Projector Reviews

Sony VPL-VW70 Home Theater Projector – First Look

UPDATE: The Sony VPL-VW70 Review has been posted.

Greetings all!

The VPL-VW70 supposedly replaced the VW60 at the end of last year, although VW60’s still seem to be available.   I’ve had the VPL-VW70 here for a couple of weeks now, and have logged a good 20 hours of viewing, almost all of it after Mike calibrated the projector.

Let’s start with what the Sony VPL-VW70 represents.  It is the big brother of the Sony VPL-HW10 which we reviewed back in December.  (Both projectors were announced at the same time, at CEDIA last September.)

The MSRP of the Sony VW70 is $7999, which is pretty pricey, and actually $500 more than the JVC DLA-RS20 (and JVC’s essentially identical HD750), which grabbed top honors in our 1080p Comparison Report.  That said, there definitely seems to be more discounting on the Sony, as JVC more tightly controls their distribution (or so it seems).  As a result, in many cases the VPL-VW70 will be less expensive, perhaps a full $1000 or more less, than the JVC.  (Prices however, online, seem to be all over the place, for the Sony, while it’s very difficult to find a JVC online.)

From my viewing, the Sony does a very nice job on black levels.  It, like the Sony HW10 relies on a dynamic iris to get darker blacks on dark scenes, and of course, it does the job.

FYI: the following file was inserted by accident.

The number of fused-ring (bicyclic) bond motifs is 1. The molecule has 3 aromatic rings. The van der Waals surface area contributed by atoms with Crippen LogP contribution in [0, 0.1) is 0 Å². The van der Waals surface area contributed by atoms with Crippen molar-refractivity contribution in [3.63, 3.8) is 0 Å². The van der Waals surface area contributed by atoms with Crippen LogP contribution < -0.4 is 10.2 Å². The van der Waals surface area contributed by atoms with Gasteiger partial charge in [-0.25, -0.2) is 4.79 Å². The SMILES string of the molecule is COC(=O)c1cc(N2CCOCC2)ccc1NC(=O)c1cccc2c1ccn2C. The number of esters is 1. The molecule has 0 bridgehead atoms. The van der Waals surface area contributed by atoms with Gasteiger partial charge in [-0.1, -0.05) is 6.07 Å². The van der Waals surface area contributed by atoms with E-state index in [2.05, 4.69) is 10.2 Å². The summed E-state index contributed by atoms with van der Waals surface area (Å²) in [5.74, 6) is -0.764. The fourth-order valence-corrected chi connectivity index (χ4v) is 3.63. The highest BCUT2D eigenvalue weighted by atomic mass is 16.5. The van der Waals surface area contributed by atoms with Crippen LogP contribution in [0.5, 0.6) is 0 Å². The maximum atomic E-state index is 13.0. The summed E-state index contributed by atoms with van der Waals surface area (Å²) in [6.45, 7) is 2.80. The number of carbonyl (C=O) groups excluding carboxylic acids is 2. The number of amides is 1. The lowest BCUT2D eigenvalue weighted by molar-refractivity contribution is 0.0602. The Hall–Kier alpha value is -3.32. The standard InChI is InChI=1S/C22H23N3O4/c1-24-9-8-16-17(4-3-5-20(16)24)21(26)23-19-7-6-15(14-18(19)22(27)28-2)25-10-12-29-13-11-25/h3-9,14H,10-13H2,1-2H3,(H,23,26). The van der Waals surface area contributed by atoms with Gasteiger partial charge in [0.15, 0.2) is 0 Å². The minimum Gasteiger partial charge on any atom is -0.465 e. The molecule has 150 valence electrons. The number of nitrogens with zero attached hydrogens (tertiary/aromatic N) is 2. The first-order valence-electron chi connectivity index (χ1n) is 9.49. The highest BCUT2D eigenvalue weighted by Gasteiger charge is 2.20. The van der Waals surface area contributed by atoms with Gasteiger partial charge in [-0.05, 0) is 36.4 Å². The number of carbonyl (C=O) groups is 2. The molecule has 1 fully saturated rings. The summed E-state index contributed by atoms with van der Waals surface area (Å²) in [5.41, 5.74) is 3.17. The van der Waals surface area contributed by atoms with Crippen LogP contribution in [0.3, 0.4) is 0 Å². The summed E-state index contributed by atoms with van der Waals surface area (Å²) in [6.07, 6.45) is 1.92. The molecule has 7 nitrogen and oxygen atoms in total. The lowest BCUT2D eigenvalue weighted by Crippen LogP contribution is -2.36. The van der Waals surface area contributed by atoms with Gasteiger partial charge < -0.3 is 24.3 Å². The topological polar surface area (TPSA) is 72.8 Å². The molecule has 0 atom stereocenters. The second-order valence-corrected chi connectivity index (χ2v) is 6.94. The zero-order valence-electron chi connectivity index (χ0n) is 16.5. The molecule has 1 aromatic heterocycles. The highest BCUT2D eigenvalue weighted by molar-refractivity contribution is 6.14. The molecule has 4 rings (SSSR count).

Here’s something to think about, regarding black level performance, but requires some clarification, which I will get into:

Doing side by side comparisons with the JVC RS20, I first adjusted the two projectors to get as close as I could to the same brightness.  This was eyeballed when viewing some relatively bright scenes from different movies.

Having done that, I started viewing the usual dark scenes – the starship from The Fifth Element, various scenes from Casino Royale, The Dark Knight, Quantum of Solace, Space Cowboys, etc.

Most impressively, in the darkest of the scenes I viewed, notably the ones with virtually no fully bright areas, the black levels of the two projectors were near identical.  In almost all cases the JVC had a touch darker blacks, but it varied from close, to very, very, close.  The JVC projectors (also LCoS design), do not use a dynamic iris, and this is why come comments and clarifications are needed.

There are two practical reasons for wanting the best black level performance:

1.  If the black levels are so-so, blacks are visibly a medium-dark gray, rather than an extremely dark gray.  This is true not just of inside the projected image, but any letterbox areas as well. As such they are a distraction.

2. Projectors with inferior black levels produce images that are less dynamic looking, even forgetting the actual brightness of the blacks on your screen and room conditions.

OK, the Sony VPL-VW70, as noted, uses a dynamic iris.  This allows the projector to lower the black levels down visibly, essentially solving most of #1 above.  The black areas appear pretty black, and are less of a distraction.